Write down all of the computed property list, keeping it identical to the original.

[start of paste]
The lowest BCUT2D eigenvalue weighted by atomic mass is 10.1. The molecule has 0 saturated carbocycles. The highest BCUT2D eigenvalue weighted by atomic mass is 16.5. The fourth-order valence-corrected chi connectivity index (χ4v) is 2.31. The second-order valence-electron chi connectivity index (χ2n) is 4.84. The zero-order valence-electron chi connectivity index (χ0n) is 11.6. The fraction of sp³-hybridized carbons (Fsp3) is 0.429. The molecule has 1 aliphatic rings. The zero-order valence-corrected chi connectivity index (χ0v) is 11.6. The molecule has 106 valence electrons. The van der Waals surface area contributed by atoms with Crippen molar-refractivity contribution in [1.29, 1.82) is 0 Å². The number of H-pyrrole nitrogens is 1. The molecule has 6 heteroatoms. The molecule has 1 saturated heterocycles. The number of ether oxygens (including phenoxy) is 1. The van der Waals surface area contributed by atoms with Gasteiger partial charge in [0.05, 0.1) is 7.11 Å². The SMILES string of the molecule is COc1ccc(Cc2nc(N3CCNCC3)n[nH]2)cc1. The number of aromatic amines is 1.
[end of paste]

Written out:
The lowest BCUT2D eigenvalue weighted by atomic mass is 10.1. The molecule has 0 saturated carbocycles. The highest BCUT2D eigenvalue weighted by atomic mass is 16.5. The fourth-order valence-corrected chi connectivity index (χ4v) is 2.31. The second-order valence-electron chi connectivity index (χ2n) is 4.84. The zero-order valence-electron chi connectivity index (χ0n) is 11.6. The fraction of sp³-hybridized carbons (Fsp3) is 0.429. The molecule has 1 aliphatic rings. The zero-order valence-corrected chi connectivity index (χ0v) is 11.6. The molecule has 106 valence electrons. The van der Waals surface area contributed by atoms with Crippen molar-refractivity contribution in [1.29, 1.82) is 0 Å². The number of H-pyrrole nitrogens is 1. The molecule has 6 heteroatoms. The molecule has 1 saturated heterocycles. The number of ether oxygens (including phenoxy) is 1. The van der Waals surface area contributed by atoms with Gasteiger partial charge in [0.05, 0.1) is 7.11 Å². The SMILES string of the molecule is COc1ccc(Cc2nc(N3CCNCC3)n[nH]2)cc1. The number of aromatic amines is 1.